1-10 by 47 | Page 1 . 2 . 3 . 4 . 5 . next  »


De Morgen - Belgium | 25/11/2014

Belgians won't let austerity plan go through

The Belgian unions called on Monday for a general strike against the government's austerity plans. The left-liberal daily De Morgen looks into why the protests continue unabated: "There is simply no moral or ethical justification for the fact that the low and middle income groups have to bear the brunt of almost all the measures while the large fortunes - and above all the profits made on them - remain untouched. ... Now that the [Christian Democratic governing party] CD&V has gone along with the unions in their protest against the unequal distribution of the burden, hopes that the protests will peter out after the Christmas holidays are nothing more than wishful thinking. ... After Luxembourg Leaks we're living in a different world. Now the reality of unfair distribution is firmly anchored in the social consciousness." (25/11/2014)

Corriere della Sera - Italy | 25/11/2014

Erdoğan's religious zeal endangering Turkey

Turkish President Recep Tayyip Erdoğan has rejected gender equality saying that equality between men and women was 'against nature' at a summit on Monday. Unbelievable, the liberal-conservative daily Corriere della Sera comments: "In a Europe that is forgetting its roots anything goes nowadays - even a Turkey that is drifting further and further towards religious fundamentalism at the behest of its all-powerful president. We are dealing with a country that no longer needs to preserve the appearance of separation between church and state. ... The times when Turkey was knocking on the EU's door are over. Only the IS threat prevents Erdoğan from steering the country towards radical Islamism. Rejection of gender equality is the simplest way to profess his new devotion to religious principles. It costs him nothing because no one will demand sanctions for this latest insult." (25/11/2014)

Kristeligt Dagblad - Denmark | 25/11/2014

Don't play down Islam as a source of violence

Radical Islamist al-Shabaab militants have claimed responsibility for a bus attack In Kenya in which all 28 passengers who could not read from the Koran were killed. Reason enough for the Christian daily Kristeligt Dagblad to question certain assumptions in media reporting: "Although the criminals themselves admitted they committed their bestial acts in the name of Islam, Western commentators tend to give a purely materialistic explanation for these atrocities, blaming them on economic inequalities or social problems, and not on the religion itself. ... That's like saying the Crusades had nothing to do with Christianity. Of course they did. That doesn't mean all Christians are like the Crusaders, and of course not all Muslims stand for the excesses of the islamic terrorist organisations. But everyone should recognise that religion plays an increasingly large role in the conflicts of this world." (25/11/2014)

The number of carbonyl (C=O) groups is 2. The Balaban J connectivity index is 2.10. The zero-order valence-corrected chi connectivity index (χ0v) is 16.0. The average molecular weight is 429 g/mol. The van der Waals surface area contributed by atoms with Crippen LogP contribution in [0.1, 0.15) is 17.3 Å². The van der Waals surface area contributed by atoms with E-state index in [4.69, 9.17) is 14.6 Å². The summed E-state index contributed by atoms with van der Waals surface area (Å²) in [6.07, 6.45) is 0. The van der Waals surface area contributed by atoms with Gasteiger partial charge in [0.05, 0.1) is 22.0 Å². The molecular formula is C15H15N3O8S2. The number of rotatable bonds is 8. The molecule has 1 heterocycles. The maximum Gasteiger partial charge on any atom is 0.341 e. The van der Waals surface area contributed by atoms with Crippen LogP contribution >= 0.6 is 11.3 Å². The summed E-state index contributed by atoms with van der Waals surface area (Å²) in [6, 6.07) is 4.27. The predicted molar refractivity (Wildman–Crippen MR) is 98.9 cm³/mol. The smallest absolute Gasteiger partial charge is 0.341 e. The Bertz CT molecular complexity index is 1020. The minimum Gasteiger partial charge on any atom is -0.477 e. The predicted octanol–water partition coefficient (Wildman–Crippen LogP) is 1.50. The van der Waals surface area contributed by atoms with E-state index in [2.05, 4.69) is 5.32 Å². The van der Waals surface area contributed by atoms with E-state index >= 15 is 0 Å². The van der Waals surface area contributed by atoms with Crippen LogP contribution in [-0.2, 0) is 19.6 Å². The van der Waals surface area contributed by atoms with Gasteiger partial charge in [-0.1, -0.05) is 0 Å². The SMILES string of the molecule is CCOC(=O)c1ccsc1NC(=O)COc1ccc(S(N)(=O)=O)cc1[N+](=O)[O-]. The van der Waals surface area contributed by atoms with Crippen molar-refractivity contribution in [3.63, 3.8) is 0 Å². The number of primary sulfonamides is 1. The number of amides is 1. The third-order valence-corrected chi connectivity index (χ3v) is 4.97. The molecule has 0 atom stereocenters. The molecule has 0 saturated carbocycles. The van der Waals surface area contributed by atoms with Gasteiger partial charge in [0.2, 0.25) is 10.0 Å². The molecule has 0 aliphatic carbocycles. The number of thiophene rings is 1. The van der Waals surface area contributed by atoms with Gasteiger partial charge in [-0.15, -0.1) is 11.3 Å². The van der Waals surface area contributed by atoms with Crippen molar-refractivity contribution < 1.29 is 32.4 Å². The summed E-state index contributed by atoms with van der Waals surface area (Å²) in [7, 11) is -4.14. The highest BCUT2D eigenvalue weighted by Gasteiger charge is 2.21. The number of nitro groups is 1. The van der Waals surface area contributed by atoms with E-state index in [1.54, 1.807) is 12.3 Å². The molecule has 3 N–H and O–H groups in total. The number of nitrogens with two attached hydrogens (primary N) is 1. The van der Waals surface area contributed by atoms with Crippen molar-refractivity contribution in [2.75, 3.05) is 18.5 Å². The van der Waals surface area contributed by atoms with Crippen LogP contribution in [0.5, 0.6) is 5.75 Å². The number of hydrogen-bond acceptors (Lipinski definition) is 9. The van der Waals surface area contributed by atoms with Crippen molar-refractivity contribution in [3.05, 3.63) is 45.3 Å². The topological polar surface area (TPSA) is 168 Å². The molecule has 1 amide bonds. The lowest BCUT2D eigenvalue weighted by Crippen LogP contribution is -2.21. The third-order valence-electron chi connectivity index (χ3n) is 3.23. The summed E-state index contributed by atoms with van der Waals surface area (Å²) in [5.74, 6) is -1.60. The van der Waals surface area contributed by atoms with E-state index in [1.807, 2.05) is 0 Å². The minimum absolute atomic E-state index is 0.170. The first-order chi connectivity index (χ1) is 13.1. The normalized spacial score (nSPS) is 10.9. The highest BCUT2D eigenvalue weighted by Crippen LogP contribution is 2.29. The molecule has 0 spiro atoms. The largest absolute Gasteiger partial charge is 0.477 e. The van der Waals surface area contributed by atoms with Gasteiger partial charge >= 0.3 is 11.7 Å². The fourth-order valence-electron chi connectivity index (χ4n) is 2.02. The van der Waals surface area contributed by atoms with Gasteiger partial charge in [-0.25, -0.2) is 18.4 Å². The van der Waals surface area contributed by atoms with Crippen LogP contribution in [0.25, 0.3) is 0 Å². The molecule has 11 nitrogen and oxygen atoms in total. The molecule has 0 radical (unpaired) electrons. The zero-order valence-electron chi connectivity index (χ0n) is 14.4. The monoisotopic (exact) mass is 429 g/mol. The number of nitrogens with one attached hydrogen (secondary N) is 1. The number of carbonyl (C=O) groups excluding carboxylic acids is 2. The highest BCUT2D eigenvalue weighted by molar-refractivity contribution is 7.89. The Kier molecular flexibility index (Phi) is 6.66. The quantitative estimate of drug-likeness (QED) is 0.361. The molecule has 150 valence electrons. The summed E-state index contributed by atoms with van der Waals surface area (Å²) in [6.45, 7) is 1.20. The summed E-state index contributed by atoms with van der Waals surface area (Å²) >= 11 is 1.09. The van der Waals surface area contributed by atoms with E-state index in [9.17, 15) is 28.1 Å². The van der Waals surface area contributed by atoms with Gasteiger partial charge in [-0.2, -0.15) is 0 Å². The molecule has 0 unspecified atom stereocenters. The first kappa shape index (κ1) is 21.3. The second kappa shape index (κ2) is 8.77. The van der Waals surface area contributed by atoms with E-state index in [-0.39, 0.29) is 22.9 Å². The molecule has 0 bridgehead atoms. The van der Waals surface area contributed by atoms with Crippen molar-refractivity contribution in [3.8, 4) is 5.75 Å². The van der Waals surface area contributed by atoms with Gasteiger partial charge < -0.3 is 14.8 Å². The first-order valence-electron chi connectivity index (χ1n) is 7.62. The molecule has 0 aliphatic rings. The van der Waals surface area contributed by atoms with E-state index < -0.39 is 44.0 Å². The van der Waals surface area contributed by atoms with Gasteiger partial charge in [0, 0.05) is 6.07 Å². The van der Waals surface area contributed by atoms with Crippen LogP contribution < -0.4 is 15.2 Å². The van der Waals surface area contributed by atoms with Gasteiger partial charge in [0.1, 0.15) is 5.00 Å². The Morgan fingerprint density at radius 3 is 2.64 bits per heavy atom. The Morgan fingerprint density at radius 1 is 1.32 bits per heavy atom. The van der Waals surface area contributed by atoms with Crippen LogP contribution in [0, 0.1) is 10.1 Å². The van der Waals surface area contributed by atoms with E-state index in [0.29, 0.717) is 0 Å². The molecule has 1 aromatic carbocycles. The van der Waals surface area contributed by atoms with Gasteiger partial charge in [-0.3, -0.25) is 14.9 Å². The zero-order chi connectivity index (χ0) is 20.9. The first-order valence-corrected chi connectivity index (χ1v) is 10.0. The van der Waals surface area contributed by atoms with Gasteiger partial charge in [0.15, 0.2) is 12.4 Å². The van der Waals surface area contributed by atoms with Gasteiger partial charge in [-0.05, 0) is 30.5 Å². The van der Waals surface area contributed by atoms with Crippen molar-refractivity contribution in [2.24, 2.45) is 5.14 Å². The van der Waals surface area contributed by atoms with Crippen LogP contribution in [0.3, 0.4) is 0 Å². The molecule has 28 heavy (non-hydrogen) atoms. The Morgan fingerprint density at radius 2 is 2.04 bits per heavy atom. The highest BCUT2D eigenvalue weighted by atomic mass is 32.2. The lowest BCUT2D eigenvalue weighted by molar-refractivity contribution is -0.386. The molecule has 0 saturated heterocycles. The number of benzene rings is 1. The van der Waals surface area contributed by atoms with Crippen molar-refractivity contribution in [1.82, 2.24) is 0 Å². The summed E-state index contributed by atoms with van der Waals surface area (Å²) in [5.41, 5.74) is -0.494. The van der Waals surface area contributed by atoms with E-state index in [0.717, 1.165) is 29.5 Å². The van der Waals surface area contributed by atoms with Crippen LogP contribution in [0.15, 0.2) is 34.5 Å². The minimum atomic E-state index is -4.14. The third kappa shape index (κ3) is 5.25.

24 Chasa - Bulgaria | 22/11/2014

Game over for Bulgarian patients

Bulgaria's Healthcare Minister Peter Moskov announced a healthcare reform in which all state insured patients receive a limited package of medical services last Thursday. It looks like Moskov has been playing too many computer games, the daily newspaper 24 Chasa comments jokingly: "Because his reform is suspiciously similar to the notorious first-person shooter games where you fight against various opponents and have several lives. Once you've used up all your lives it's 'Game over!'. Now this is how it will be in real life. For example you get two times pneumonia, eight times the flu and one breast cancer on the house. But what if someone has the temerity to get infected with Ebola? Who's going to foot the bill? Or what about those who have the cheek to have a chronic disease? ... They'll have no choice but to put out ads like: 'Swap three times pneumonia and a flu treatment for a course of radiotherapy." (22/11/2014)

Lapin Kansa - Finland | 24/11/2014

High time for gay marriage in Finland

The Finnish parliament is due to vote on a draft law for putting same-sex marriages on par with heterosexual marriages. This would also give same-sex couples the right to adopt children. The step is long overdue, writes the liberal daily Lapin Kansa: "The opponents of the law generally argue that marriage is a bond between a man and woman. They see the law as a threat and point out that a child needs a mother and a father. ... Isn't it more important for a child to have a home where it feels safe and loved? ... Finland, one of the first countries to give women the right to vote, is the only Nordic country where the law on equal rights for same-sex marriages hasn't yet been passed. The MPs will decide on the law according to what their consciences tell them but in truth this is a human right. It's about all citizens being equal before the law." (24/11/2014)